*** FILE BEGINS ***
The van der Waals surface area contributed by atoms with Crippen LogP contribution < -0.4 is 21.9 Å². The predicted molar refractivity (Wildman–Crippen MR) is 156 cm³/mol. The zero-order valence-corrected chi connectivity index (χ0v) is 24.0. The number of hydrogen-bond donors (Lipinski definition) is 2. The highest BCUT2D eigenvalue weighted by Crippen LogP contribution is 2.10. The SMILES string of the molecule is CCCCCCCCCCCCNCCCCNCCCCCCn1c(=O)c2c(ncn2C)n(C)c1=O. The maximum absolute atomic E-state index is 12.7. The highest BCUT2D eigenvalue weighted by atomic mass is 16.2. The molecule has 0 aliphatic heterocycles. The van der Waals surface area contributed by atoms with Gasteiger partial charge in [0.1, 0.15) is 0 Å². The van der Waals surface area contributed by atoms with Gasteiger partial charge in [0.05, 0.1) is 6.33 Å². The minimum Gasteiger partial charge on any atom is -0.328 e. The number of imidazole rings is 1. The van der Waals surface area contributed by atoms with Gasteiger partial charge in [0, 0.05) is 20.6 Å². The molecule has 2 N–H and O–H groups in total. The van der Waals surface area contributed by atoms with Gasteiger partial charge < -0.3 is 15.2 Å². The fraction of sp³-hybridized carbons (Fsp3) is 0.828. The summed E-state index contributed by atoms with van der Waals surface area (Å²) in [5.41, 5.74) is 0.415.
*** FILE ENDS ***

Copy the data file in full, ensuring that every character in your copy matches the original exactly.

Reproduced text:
The van der Waals surface area contributed by atoms with Crippen LogP contribution < -0.4 is 21.9 Å². The predicted molar refractivity (Wildman–Crippen MR) is 156 cm³/mol. The zero-order valence-corrected chi connectivity index (χ0v) is 24.0. The number of hydrogen-bond donors (Lipinski definition) is 2. The highest BCUT2D eigenvalue weighted by Crippen LogP contribution is 2.10. The SMILES string of the molecule is CCCCCCCCCCCCNCCCCNCCCCCCn1c(=O)c2c(ncn2C)n(C)c1=O. The maximum absolute atomic E-state index is 12.7. The highest BCUT2D eigenvalue weighted by atomic mass is 16.2. The molecule has 0 aliphatic heterocycles. The van der Waals surface area contributed by atoms with Gasteiger partial charge in [0.1, 0.15) is 0 Å². The van der Waals surface area contributed by atoms with Gasteiger partial charge in [0.05, 0.1) is 6.33 Å². The minimum Gasteiger partial charge on any atom is -0.328 e. The number of imidazole rings is 1. The van der Waals surface area contributed by atoms with Gasteiger partial charge in [0, 0.05) is 20.6 Å². The molecule has 2 N–H and O–H groups in total. The van der Waals surface area contributed by atoms with Gasteiger partial charge < -0.3 is 15.2 Å². The fraction of sp³-hybridized carbons (Fsp3) is 0.828. The summed E-state index contributed by atoms with van der Waals surface area (Å²) in [5.41, 5.74) is 0.415.